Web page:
Sammy Baloji, ‘Raccord #5, Mine à ciel ouvert noyée de Banfora from the series: Kolwezi’, 2011, Axis Gallery
Sammy Baloji, ‘Raccord #5, Mine à ciel ouvert noyée de Banfora from the series: Kolwezi’, 2011, Axis Gallery

Series: Kolwezi

Signature: Certificate of authenticity with artist signature

Image rights: Copyright the artist and Axis Gallery

Sammy Baloji: Mémoire/Kolwezi (Africalia) 2014
Essay by Achille Mbembe

On request

About Sammy Baloji

Sammy Baloji’s artistic concern is rooted in the daily life of Congolege people, and he uses photography to explore his country’s present and to retell its history from the perspective of its people. “Ethnography, architecture, and urbanism [are] among my current focuses,” he has written. “My reading of the Congolese past is a way of analyzing African identity today, through all the political systems that the society has experienced.” He often combines archival photographs with his own shots of the people and places bearing the marks of colonialism. In his “Mémoire” series (2006), for example, he focuses on the former mining town of Lubumbashi. By superimposing photographs of the people who worked and ran the mines over his own images of these now disused structures, he reveals the ongoing ramifications of the past.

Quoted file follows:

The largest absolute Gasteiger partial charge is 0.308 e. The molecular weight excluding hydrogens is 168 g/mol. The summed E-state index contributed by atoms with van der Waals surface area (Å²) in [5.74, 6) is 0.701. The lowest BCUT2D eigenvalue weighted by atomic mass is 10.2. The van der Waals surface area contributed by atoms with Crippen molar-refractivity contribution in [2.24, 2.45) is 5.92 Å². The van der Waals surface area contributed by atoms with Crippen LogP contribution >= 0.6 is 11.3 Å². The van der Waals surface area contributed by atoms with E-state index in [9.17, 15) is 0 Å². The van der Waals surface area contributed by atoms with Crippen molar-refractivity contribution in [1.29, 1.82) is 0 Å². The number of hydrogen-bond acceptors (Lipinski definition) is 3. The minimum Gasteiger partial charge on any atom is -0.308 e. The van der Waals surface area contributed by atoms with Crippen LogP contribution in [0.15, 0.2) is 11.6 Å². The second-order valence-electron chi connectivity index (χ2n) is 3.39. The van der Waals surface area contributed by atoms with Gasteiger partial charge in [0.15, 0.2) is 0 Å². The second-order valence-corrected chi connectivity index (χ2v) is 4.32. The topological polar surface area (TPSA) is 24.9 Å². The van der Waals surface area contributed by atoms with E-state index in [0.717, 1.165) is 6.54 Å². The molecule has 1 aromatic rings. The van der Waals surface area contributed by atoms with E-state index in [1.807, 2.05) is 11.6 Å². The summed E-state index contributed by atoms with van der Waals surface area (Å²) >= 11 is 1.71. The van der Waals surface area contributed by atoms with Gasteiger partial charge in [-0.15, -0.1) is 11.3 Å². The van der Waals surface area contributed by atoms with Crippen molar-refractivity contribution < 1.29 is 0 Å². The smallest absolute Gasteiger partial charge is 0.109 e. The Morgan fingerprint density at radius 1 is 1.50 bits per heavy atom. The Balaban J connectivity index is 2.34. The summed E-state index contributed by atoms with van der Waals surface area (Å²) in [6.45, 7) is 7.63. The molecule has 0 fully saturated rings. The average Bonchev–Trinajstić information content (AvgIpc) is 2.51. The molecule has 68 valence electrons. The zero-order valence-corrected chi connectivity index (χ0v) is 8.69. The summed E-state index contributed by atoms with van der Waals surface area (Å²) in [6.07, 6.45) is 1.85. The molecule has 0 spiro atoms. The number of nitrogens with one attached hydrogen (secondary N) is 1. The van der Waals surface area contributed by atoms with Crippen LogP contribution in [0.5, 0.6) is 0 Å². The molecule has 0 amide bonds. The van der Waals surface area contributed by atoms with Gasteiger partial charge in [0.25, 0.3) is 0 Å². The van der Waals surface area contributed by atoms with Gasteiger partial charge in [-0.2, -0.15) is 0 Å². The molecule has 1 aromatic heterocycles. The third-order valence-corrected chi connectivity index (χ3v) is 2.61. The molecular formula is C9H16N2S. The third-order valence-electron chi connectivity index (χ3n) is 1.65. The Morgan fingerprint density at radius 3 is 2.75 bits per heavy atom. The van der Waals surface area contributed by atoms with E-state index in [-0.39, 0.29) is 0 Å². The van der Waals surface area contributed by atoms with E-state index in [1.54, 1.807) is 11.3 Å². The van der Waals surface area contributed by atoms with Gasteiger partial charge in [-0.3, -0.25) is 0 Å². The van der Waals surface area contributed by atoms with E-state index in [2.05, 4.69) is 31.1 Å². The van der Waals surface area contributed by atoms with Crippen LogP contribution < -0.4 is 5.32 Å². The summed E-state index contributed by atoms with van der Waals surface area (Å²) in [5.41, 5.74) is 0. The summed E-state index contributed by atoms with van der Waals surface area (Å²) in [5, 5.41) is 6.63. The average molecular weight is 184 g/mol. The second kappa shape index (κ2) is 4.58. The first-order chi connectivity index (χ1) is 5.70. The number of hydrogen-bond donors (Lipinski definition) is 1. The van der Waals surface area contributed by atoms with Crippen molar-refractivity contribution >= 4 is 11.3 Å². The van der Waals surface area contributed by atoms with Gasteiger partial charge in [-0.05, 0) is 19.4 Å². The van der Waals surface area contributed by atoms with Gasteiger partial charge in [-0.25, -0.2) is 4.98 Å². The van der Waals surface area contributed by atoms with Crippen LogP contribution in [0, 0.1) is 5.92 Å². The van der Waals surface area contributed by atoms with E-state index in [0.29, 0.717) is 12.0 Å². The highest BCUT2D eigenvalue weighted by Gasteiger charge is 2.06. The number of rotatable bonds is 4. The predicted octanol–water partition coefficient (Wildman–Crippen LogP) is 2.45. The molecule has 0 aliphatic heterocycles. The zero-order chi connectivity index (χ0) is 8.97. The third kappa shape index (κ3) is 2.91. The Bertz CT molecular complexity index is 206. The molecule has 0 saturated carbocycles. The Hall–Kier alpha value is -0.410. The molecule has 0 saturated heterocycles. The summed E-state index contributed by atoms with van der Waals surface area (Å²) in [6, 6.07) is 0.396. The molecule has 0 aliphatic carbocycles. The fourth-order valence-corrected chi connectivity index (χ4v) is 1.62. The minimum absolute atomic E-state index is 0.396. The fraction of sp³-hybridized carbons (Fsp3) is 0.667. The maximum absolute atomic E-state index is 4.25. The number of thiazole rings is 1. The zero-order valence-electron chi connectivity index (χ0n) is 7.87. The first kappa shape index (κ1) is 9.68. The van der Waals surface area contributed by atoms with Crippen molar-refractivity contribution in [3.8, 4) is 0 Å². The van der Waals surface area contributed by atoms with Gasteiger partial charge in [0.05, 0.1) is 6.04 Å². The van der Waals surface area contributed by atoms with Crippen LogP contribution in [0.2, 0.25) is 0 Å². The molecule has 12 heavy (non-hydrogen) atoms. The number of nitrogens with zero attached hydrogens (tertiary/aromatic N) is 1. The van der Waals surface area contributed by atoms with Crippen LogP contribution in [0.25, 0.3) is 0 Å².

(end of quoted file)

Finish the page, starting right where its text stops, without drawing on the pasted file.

Congolese, b. 1978, Democratic Republic of Congo, based in Lubumbashi, Democratic Republic of Congo, and Brussels, Belgium